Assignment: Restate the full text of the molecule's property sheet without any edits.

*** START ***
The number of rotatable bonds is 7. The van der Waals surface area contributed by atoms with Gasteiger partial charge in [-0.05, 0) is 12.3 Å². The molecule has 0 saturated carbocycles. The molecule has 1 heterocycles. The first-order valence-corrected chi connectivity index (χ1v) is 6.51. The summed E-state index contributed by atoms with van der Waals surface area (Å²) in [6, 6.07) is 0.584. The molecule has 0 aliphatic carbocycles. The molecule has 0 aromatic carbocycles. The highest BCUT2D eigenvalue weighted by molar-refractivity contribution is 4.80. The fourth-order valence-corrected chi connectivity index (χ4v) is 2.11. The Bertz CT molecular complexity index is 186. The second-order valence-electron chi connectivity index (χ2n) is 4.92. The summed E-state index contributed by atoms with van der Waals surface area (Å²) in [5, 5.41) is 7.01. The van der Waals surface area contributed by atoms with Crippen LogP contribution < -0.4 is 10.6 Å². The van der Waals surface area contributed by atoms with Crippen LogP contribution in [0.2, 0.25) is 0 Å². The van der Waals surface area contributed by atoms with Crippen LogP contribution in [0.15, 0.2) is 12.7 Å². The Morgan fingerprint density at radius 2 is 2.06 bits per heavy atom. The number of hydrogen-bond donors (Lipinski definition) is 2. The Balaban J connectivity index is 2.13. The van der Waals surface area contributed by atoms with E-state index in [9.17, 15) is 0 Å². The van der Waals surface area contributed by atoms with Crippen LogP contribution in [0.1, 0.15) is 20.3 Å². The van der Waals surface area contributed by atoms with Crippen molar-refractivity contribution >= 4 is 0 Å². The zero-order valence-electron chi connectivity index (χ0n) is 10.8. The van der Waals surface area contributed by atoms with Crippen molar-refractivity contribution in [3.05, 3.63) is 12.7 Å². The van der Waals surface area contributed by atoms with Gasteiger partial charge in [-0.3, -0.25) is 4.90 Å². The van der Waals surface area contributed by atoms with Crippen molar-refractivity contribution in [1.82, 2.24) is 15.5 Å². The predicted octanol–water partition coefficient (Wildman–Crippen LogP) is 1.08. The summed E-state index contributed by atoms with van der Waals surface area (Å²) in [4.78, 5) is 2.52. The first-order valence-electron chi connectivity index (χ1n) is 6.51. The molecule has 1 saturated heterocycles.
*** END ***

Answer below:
The number of rotatable bonds is 7. The van der Waals surface area contributed by atoms with Gasteiger partial charge in [-0.05, 0) is 12.3 Å². The molecule has 0 saturated carbocycles. The molecule has 1 heterocycles. The first-order valence-corrected chi connectivity index (χ1v) is 6.51. The summed E-state index contributed by atoms with van der Waals surface area (Å²) in [6, 6.07) is 0.584. The molecule has 0 aliphatic carbocycles. The molecule has 0 aromatic carbocycles. The highest BCUT2D eigenvalue weighted by molar-refractivity contribution is 4.80. The fourth-order valence-corrected chi connectivity index (χ4v) is 2.11. The Bertz CT molecular complexity index is 186. The second-order valence-electron chi connectivity index (χ2n) is 4.92. The summed E-state index contributed by atoms with van der Waals surface area (Å²) in [5, 5.41) is 7.01. The van der Waals surface area contributed by atoms with Crippen LogP contribution < -0.4 is 10.6 Å². The van der Waals surface area contributed by atoms with Crippen LogP contribution in [0.2, 0.25) is 0 Å². The van der Waals surface area contributed by atoms with Crippen LogP contribution in [0.15, 0.2) is 12.7 Å². The Morgan fingerprint density at radius 2 is 2.06 bits per heavy atom. The number of hydrogen-bond donors (Lipinski definition) is 2. The Balaban J connectivity index is 2.13. The van der Waals surface area contributed by atoms with E-state index in [9.17, 15) is 0 Å². The van der Waals surface area contributed by atoms with Crippen LogP contribution in [0.1, 0.15) is 20.3 Å². The van der Waals surface area contributed by atoms with Crippen molar-refractivity contribution >= 4 is 0 Å². The zero-order valence-electron chi connectivity index (χ0n) is 10.8. The van der Waals surface area contributed by atoms with Crippen molar-refractivity contribution in [3.05, 3.63) is 12.7 Å². The van der Waals surface area contributed by atoms with Gasteiger partial charge in [-0.3, -0.25) is 4.90 Å². The van der Waals surface area contributed by atoms with Crippen molar-refractivity contribution in [1.82, 2.24) is 15.5 Å². The predicted octanol–water partition coefficient (Wildman–Crippen LogP) is 1.08. The summed E-state index contributed by atoms with van der Waals surface area (Å²) in [4.78, 5) is 2.52. The first-order valence-electron chi connectivity index (χ1n) is 6.51. The molecule has 1 saturated heterocycles.